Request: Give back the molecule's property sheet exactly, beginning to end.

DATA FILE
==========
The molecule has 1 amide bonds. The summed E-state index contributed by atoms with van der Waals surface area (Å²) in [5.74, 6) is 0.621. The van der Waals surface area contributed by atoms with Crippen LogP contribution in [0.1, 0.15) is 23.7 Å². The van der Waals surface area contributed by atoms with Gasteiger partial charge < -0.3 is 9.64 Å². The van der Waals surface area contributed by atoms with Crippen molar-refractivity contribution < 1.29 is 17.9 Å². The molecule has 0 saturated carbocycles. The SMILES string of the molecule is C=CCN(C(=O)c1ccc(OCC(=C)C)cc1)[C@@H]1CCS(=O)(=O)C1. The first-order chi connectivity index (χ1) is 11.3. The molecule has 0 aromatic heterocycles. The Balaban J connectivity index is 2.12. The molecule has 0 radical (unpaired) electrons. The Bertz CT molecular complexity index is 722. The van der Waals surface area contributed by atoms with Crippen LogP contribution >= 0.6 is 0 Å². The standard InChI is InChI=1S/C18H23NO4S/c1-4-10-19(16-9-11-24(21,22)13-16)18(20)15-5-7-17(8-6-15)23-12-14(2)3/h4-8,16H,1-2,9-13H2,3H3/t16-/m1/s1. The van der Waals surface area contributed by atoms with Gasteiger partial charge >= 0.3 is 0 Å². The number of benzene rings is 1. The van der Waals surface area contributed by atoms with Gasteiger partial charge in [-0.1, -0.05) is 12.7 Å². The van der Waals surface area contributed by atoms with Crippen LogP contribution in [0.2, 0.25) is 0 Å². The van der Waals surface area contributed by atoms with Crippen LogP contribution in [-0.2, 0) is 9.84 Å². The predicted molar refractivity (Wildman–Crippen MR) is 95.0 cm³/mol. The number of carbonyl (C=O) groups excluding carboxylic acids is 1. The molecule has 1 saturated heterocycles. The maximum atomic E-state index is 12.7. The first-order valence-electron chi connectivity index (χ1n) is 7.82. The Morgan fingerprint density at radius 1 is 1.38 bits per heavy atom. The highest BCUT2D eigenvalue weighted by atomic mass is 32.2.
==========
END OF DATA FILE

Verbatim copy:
The molecule has 1 amide bonds. The summed E-state index contributed by atoms with van der Waals surface area (Å²) in [5.74, 6) is 0.621. The van der Waals surface area contributed by atoms with Crippen LogP contribution in [0.1, 0.15) is 23.7 Å². The van der Waals surface area contributed by atoms with Gasteiger partial charge < -0.3 is 9.64 Å². The van der Waals surface area contributed by atoms with Crippen molar-refractivity contribution < 1.29 is 17.9 Å². The molecule has 0 saturated carbocycles. The SMILES string of the molecule is C=CCN(C(=O)c1ccc(OCC(=C)C)cc1)[C@@H]1CCS(=O)(=O)C1. The first-order chi connectivity index (χ1) is 11.3. The molecule has 0 aromatic heterocycles. The Balaban J connectivity index is 2.12. The molecule has 0 radical (unpaired) electrons. The Bertz CT molecular complexity index is 722. The van der Waals surface area contributed by atoms with Crippen LogP contribution >= 0.6 is 0 Å². The standard InChI is InChI=1S/C18H23NO4S/c1-4-10-19(16-9-11-24(21,22)13-16)18(20)15-5-7-17(8-6-15)23-12-14(2)3/h4-8,16H,1-2,9-13H2,3H3/t16-/m1/s1. The van der Waals surface area contributed by atoms with Gasteiger partial charge >= 0.3 is 0 Å². The number of benzene rings is 1. The van der Waals surface area contributed by atoms with Gasteiger partial charge in [-0.1, -0.05) is 12.7 Å². The van der Waals surface area contributed by atoms with Crippen LogP contribution in [0.2, 0.25) is 0 Å². The van der Waals surface area contributed by atoms with Crippen LogP contribution in [-0.2, 0) is 9.84 Å². The predicted molar refractivity (Wildman–Crippen MR) is 95.0 cm³/mol. The number of carbonyl (C=O) groups excluding carboxylic acids is 1. The molecule has 1 saturated heterocycles. The maximum atomic E-state index is 12.7. The first-order valence-electron chi connectivity index (χ1n) is 7.82. The Morgan fingerprint density at radius 1 is 1.38 bits per heavy atom. The highest BCUT2D eigenvalue weighted by atomic mass is 32.2.